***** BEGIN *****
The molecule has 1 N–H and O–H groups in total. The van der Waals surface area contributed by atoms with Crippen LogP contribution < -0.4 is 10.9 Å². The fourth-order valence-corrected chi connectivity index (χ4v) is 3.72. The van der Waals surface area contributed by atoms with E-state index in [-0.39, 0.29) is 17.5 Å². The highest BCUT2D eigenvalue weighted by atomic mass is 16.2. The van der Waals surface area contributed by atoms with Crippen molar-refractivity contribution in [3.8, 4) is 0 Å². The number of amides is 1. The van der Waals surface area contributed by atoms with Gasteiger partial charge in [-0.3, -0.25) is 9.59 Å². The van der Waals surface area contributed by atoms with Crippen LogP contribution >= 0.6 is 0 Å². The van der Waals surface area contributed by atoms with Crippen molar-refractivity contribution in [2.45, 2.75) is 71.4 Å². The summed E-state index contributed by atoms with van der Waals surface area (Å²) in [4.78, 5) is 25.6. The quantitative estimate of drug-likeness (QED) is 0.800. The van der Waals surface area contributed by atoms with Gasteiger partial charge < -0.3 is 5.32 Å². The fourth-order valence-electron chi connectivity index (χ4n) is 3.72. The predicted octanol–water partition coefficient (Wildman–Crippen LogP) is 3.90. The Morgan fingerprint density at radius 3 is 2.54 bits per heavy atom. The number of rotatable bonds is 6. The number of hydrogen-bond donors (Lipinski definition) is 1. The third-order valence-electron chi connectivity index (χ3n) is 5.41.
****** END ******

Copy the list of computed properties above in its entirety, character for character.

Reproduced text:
The molecule has 1 N–H and O–H groups in total. The van der Waals surface area contributed by atoms with Crippen LogP contribution < -0.4 is 10.9 Å². The fourth-order valence-corrected chi connectivity index (χ4v) is 3.72. The van der Waals surface area contributed by atoms with E-state index in [-0.39, 0.29) is 17.5 Å². The highest BCUT2D eigenvalue weighted by atomic mass is 16.2. The van der Waals surface area contributed by atoms with Crippen molar-refractivity contribution in [3.8, 4) is 0 Å². The number of amides is 1. The van der Waals surface area contributed by atoms with Gasteiger partial charge in [-0.3, -0.25) is 9.59 Å². The van der Waals surface area contributed by atoms with Crippen LogP contribution >= 0.6 is 0 Å². The van der Waals surface area contributed by atoms with Crippen molar-refractivity contribution in [2.45, 2.75) is 71.4 Å². The summed E-state index contributed by atoms with van der Waals surface area (Å²) in [4.78, 5) is 25.6. The quantitative estimate of drug-likeness (QED) is 0.800. The van der Waals surface area contributed by atoms with Gasteiger partial charge < -0.3 is 5.32 Å². The fourth-order valence-electron chi connectivity index (χ4n) is 3.72. The predicted octanol–water partition coefficient (Wildman–Crippen LogP) is 3.90. The Morgan fingerprint density at radius 3 is 2.54 bits per heavy atom. The number of rotatable bonds is 6. The number of hydrogen-bond donors (Lipinski definition) is 1. The third-order valence-electron chi connectivity index (χ3n) is 5.41.